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 HEAT ENGINE PRINCIPLE

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PostSubject: HEAT ENGINE PRINCIPLE   Fri Oct 23, 2009 9:09 pm

Heat Engine
Heat engine is defined as a device that converts heat energy into mechanical energy or more exactly a system which operates continuously and only heat and work may pass across its boundaries.
The operation of a heat engine can best be represented by a thermodynamic cycle. Some examples are: Otto, Diesel, Brayton, Stirling and Rankine cycles.
Forward Heat Engine

LTER= Low Temperature Energy Reservoir
HTER= High Temperature Energy Reservoir

A forward heat engine has a positive work output such as Rankine or Brayton cycle. Applying the first law of thermodynamics to the cycle gives:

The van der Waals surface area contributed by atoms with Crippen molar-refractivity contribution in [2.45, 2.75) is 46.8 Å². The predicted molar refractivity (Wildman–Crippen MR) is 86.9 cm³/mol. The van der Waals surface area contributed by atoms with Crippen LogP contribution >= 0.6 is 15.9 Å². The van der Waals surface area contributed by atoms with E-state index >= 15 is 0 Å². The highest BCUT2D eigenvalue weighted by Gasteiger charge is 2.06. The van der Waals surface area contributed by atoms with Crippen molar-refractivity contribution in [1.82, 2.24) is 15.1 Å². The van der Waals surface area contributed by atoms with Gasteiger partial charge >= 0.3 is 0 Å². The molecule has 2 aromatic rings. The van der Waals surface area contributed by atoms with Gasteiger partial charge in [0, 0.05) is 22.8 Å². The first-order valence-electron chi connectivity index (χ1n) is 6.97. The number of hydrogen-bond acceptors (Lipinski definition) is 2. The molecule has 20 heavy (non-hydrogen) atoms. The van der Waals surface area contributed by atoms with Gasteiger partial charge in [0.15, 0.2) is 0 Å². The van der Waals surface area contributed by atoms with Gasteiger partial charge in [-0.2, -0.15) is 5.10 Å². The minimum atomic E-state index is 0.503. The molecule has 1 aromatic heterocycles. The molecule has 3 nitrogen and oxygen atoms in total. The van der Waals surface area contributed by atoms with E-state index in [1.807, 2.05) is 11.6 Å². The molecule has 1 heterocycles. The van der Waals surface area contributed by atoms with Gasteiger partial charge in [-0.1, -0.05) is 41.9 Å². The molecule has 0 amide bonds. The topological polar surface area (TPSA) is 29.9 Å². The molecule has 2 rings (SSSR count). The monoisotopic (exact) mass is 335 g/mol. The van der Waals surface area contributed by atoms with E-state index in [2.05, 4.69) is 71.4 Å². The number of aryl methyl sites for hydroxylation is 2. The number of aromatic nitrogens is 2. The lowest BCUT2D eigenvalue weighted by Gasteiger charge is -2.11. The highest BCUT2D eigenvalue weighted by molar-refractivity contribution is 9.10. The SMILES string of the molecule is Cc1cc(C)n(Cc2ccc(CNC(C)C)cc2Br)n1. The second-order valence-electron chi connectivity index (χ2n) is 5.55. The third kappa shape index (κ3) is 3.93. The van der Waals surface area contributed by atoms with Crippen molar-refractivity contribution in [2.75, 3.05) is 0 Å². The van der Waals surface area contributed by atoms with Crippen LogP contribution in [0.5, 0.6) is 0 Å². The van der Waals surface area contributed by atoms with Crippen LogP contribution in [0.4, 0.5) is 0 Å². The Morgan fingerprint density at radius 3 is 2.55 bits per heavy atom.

Q1 - Q2 - W = 0


The second law of thermodynamics states that the thermal efficiency of the cycle, , has an upper limit (the thermal efficiency of the Carnot cycle), i.e.

It can be shown that:

Q1 > W


which means that it is impossible to convert the whole heat input to work and

Q2 > 0


which means that a minimum of heat supply to the cold reservoir is necessary.
Reverse Heat Engine


LTER= Low Temperature Energy Reservoir
HTER= High Temperature Energy Reservoir

A reverse heat engine has a positive work input such as heat pump and refrigerator. Applying the first law of thermodynamics to the cycle gives:


- Q1 + Q2 + W = 0

In case of a reverse heat engine the second law of thermodynamics is as follows: It is impossible to transfer heat from a cooler body to a hotter body without any work input i.e.


W > 0


which means that the coefficient of performance for a heat pump is greater than unity.
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